Not long ago, in 2006, during the Israeli- Hizbullah war, the moderate regimes initially hoped that the conflict would damage Hizbullah, but soon changed tack when the Israeli army failed to deliver a quick victory and Hizbullah proved it could survive.
This week, pan-Arab satellite channels have been broadcasting nearly non-stop images of bloodied Palestinian bodies, ambulances screaming and women wailing in hospital corridors. But US President George Bush and Secretary of State Condoleezza Rice justified Israel’s slaughter with the usual mantra that Israel has the right to “retaliate and defend itself”.
“Our intention is to totally change the rules of the game,” Israeli Defence Minister Ehud Barak said. According to Barak, “the game” is the whole Arab-Israeli conflict, but “the score” was much higher than he actually anticipated before launching the current attack.
It was 40 years ago, on 28 December 1968, that Israeli commandos raided Beirut airport and destroyed 13 Lebanese civilian aircraft, in retaliation for a Palestinian attack against an Israeli airliner in Athens. Israel aimed to inflict a revenge so severe to shock the Arabs into preventing the Palestinians from fighting Israel.
Today, 40 years and numerous attacks and wars later, Israel is again using massive retaliatory and punitive force to cow the Palestinians of Gaza into submission.
Arabs, and above all Palestinians, knew by grim experience that the death of one Israeli citizen justifies the indiscriminate murder of a hundred Palestinians. “This is an attempt to uproot the Palestinian resistance like what they tried to do in 2006 with Hizbullah,” said Hizbullah representative Hussein Rahal in Beirut.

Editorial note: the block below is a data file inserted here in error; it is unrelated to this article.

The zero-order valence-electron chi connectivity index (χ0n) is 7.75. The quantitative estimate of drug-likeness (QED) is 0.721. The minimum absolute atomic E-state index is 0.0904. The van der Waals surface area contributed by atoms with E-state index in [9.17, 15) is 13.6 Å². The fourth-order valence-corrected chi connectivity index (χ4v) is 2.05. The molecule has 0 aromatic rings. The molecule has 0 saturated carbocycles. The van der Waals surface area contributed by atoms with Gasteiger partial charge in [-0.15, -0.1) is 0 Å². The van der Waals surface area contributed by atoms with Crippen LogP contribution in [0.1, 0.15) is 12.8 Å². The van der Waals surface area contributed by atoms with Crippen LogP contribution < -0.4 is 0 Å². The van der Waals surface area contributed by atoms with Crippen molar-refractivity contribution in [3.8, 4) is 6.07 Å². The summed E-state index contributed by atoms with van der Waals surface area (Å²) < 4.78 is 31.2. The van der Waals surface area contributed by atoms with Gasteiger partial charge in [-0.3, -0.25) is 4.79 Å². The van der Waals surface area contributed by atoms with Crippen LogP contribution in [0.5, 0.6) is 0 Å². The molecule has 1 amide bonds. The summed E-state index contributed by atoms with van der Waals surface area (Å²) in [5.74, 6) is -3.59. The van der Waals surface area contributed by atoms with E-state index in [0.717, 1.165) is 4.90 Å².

But this is harder said than done. The Arab and Muslim communities cannot be judged this way. “These are communities that cherish their martyrs; where violent death reinforces social cohesion and unity,” said an Arab analyst.
“What has happened in the past few hours is simply an expression of what has been going on for days and months and years: the death and fear that Gaza’s gunmen and rocket teams and bombers have inflicted upon Israel have been returned 10, 20, 30 times over once again,” the analyst added.
Israel’s crimes against the Palestinians provide the rallying point to vent anger not only against Zionist atrocities but against what the public widely call “the collaboration of their regimes” with their supreme foe for already two generations, a rogue state which opponents rightly dismiss as “the Zionist entity”.
According to one Israeli commentator in Haaretz, judging by Arab leaders’ statements and slogans shouted by demonstrators in several Arab capitals, one might have thought that Egypt, not Israel, was the one waging war on Gaza.
But to be fair, it is not only Egypt but all Arab regimes that are being condemned by the Arabs.
“This is something to be ranked with Deir Yassin. With the Sabra and Shatila massacres,” the Arab analyst quoted above reiterated.
In Yemen, tens of thousands of people gathered in and around a stadium in the capital, Sanaa, chanting anti-Israeli slogans and criticising Arab leaders for failing to act. “How long will the silence last? Arabs wake up!” read one banner.
In Lebanon, Al-Jazeera’s Rula Amin, reporting from Beirut, said that people were demanding more decisive action from their leaders. “We have heard very critical remarks, not only against Israel, but also against Arab governments. Many were angry at the Egyptian government, they feel they needed to do more,” she said.
Muammar Gaddafi of Libya, who likes to play the role of conscience of the Arab nation, joined in the criticism of Arab leaders on Sunday. “These characters should be ashamed of themselves. They are trading on the name of the Palestinian cause with their cowardly, weak and defeatist stands,” he said.
At a protest in Baghdad, Palestinian Ambassador Galil Al-Qasus said: “We were waiting for action from the Arab leaders, but now we do not want anything from them. We have appealed to Arab leaders for almost 60 years, but all these efforts were in vain.”